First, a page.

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What I'm Giving | December 4, 2013 0 comments
In this special series, we asked writers we admire to share a book they're giving to their friends and family this holiday season. Check back daily... Continue »
Elliot PerlmanDescribe your latest project.
What makes people write short stories, as distinct from novels?
The short story writer can experiment with style and subject matter without having to gamble with a number of years of writing life. A failed short story, one that either needs more work or, worse, is irredeemable, hurts a lot less than a failed novel.
As Edgar Allan Poe points out, the short story cannot accommodate dense detail. There isn't enough time in a short story for a writer to demonstrate tremendous knowledge of esoteric subject matter. This is probably no bad thing for the writer or the reader.
If you ask different writers what it is that sustains them as a writer, you will get many different answers but a common answer might be the sense of satisfaction the writer gets from simply having finished their story. Short stories are finished more quickly and therefore more often than novels. (If you can get one good short story out of a long hot summer, it will not have been a wasted summer. Summer seems a good time to write short stories. Winter and autumn sidle up to you and ask how the novel is going. I don't know why that is. It just seems that way to me.)
Despite the way short stories are often dismissed as the little brothers and sisters of the novel, it is nevertheless possible for a writer to focus on short stories in their career and still be regarded as an important writer. Raymond Carver, Guy de Maupassant, Somerset Maugham, Anton Chekhov, Isaac Bashevis Singer, Frank O'Connor, and Lorrie Moore are examples of literary heavyweights who have embraced the short story without suffering any loss in literary reputation. I certainly have found inspiration in the work of these short story writers.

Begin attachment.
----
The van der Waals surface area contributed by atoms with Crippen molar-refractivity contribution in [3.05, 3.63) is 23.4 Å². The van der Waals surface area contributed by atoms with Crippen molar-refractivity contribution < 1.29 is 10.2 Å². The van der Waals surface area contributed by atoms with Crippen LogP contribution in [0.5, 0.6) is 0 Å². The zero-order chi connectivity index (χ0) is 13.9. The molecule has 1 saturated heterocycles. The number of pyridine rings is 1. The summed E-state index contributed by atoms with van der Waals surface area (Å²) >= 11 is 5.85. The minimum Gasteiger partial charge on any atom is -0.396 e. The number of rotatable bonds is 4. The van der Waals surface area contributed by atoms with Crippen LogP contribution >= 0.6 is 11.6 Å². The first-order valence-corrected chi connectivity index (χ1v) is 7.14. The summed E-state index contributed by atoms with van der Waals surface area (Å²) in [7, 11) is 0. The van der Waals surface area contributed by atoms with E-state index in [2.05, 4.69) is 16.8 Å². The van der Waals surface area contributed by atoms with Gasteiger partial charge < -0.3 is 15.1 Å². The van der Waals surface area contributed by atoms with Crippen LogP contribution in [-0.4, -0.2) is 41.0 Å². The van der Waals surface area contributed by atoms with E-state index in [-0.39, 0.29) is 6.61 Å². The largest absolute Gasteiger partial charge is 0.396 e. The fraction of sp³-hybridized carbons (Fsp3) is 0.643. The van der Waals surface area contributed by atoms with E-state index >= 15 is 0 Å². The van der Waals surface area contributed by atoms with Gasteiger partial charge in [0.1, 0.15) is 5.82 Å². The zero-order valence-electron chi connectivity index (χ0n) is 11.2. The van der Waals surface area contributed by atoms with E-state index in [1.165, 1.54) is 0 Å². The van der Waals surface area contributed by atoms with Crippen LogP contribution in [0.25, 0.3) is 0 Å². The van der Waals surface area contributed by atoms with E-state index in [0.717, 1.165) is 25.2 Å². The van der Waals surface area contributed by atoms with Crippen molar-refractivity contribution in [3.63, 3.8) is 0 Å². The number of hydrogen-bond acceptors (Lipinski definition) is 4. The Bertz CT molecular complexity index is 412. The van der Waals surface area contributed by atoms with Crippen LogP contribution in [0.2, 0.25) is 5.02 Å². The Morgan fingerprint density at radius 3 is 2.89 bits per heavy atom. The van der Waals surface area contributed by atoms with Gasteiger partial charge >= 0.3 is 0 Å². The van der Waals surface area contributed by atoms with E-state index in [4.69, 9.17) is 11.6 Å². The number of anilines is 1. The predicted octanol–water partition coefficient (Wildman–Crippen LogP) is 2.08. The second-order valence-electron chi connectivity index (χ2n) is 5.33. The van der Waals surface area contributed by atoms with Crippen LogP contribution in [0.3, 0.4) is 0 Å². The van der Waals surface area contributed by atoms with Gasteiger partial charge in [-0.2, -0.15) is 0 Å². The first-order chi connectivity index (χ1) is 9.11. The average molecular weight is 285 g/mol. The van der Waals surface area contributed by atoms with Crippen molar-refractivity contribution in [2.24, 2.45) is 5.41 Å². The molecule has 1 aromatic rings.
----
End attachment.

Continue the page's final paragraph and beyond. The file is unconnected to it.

Another reason for writing short stories is that you get to tell many more stories than if you only write novels. There are many stories that merit survival but they neither fit into a novel nor merit the length of a novel by themselves. Raymond Carver described them as glimpses given life. In the hands of a craftsman (like Carver) those glimpses can tell us everything we need to know about a character or a situation.
The Reasons I Won't Be Coming represents my attempts to give life to those
moments, to the glimpses that have stayed with me and refused to be blinked
If someone were to write your biography, what would be the title and
Introduce one other author you think people should read, and suggest a good place to start.
Sadly, he is perhaps best known for taking over thirty years to complete his ambitious and much maligned autobiographical novel, The Runaway Soul. At its best, however, there is a vigor to his writing akin to that found in the work of Bellow, Roth, or DeLillo, and Brodkey is at his best in his short stories. When his collection First Love and Other Sorrows was published, Brodkey, still only in his twenties, was immediately recognized as a rare talent. Touching on childhood, adolescence, family, education, filial love, intense romantic love both requited and the other kind it is an astonishingly heartrending account of a young man's life. The haunting and painfully honest short stories in First Love and Other Sorrows deserve to be remembered by serious readers and writers alike.
What is your favorite literary first line?
What fictional character would you like to date and why?
Offer a favorite sentence or passage from another writer.
What is your astrological star sign and to what do you wish you could change it?
Share an interesting experience you've had with one of your readers.